The NFL did not receive a major jolt from the Giants’ dominance. There was never that one thrilling game that captured the imagination and eyeballs of the nation. Without “The Greatest Game Ever Played” in 1958, the league muddled along. Fans grew weary of New York dominance in baseball, they did not want to turn to football and find more of the same.

There was talk of a rival league being developed in 1959, but there was not enough interest from the three television networks to give them the financial resources to compete. Without that, Texas businessman Lamar Hunt dropped the idea. Cleveland Browns’ owner Art Modell later floated an idea about a weekly Monday night game, but it was quickly dismissed given the mediocre ratings the Sunday games were drawing.

So, on that Earth anyway, the NFL entered the 1970’s a smaller league with a smaller fanbase and an uncertain future.

All because one team kept their 9th round draft choice 15 years earlier. The importance of Johnny Unitas’ career with the Baltimore Colts can not be overstated.

Football never ceases to fascinate me.

Fascinating Factoid of the Week:

In our continuity, the two veteran QB’s that made the 1955 Steelers’ roster ahead of Unitas did not have great playing careers but were very successful in their later roles in the game. The starting QB was Jim Finks, who enjoyed success as a general manager in Calgary of the CFL, then the Minnesota Vikings, Chicago Bears, and New Orleans Saints. He almost became commissioner when Pete Rozelle retired, but a group of newer owners wanted to move away from old-school leadership.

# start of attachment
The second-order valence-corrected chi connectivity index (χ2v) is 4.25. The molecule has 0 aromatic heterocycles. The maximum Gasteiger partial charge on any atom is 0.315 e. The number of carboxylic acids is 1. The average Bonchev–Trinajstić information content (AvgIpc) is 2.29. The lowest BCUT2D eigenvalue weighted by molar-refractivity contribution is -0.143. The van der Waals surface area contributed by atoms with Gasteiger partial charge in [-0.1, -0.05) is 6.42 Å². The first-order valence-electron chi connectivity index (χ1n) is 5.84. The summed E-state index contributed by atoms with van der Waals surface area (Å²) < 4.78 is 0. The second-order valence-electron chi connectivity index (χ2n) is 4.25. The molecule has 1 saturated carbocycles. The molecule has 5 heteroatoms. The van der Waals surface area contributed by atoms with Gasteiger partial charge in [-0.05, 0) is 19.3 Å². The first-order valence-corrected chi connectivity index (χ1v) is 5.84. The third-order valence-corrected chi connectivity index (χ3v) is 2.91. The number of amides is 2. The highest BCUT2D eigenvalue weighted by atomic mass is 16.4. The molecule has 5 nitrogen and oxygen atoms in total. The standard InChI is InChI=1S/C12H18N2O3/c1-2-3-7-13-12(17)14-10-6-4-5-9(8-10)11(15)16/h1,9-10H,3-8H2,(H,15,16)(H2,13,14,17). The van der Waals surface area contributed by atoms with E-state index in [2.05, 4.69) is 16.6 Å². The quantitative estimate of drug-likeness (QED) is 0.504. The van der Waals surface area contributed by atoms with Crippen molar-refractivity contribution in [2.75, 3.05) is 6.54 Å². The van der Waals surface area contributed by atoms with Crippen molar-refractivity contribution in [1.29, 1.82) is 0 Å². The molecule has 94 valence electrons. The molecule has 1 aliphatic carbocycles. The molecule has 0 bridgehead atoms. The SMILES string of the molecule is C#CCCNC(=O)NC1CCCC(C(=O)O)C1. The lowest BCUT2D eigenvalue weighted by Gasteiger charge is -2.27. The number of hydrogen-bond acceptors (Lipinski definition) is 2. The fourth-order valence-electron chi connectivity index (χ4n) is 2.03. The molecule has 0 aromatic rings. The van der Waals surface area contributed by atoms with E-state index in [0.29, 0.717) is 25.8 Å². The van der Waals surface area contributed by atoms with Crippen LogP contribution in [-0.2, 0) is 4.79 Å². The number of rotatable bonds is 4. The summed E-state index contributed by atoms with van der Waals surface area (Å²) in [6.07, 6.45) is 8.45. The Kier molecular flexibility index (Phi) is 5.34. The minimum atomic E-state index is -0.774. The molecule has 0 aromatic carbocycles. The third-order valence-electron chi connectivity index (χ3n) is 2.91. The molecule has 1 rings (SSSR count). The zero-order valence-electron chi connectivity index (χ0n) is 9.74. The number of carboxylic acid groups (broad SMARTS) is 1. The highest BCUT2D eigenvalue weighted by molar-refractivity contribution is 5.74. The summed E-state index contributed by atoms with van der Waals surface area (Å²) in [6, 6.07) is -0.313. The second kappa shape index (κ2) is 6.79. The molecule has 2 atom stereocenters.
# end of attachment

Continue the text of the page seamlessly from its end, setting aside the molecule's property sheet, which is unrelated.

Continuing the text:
Finks’ backup in 1955 has a very familiar name-Ted Marchibroda. He was Pittsburgh’s first round pick in 1953, but an arm injury cut his career short. He jumped into coaching in 1961 with Washington and stayed in that line of work until joining the Indianapolis Colts’ radio broadcast team in 1999.

The Ravens have a game coming up with the Minnesota Vikings, which of course stirs up memories of the crazy ending to their game in the snow at M&T Bank stadium in 2013. I’ll look back at that next week.

Until then, you can follow me on twitter @jimjfootball and remember, its okay to look back as long as you live forward!

Jim Johnson
Jim Johnson

Jim Johnson is a passionate sports fan and a proud University of Maryland alum. Prior to joining BSL, Jim wrote about Terps and ACC hoops and football across the Internet, adopting the moniker “The Courtmaster” and becoming a frequent “expert” guest on Bob Haynie’s old WNST show and other sports radio stations across the country. With BSL, Jim previously covered Maryland and the Big Ten. Back with BSL for a second run, Jim will be providing some historical look back articles, with a particular focus on the Ravens / Steelers rivalry.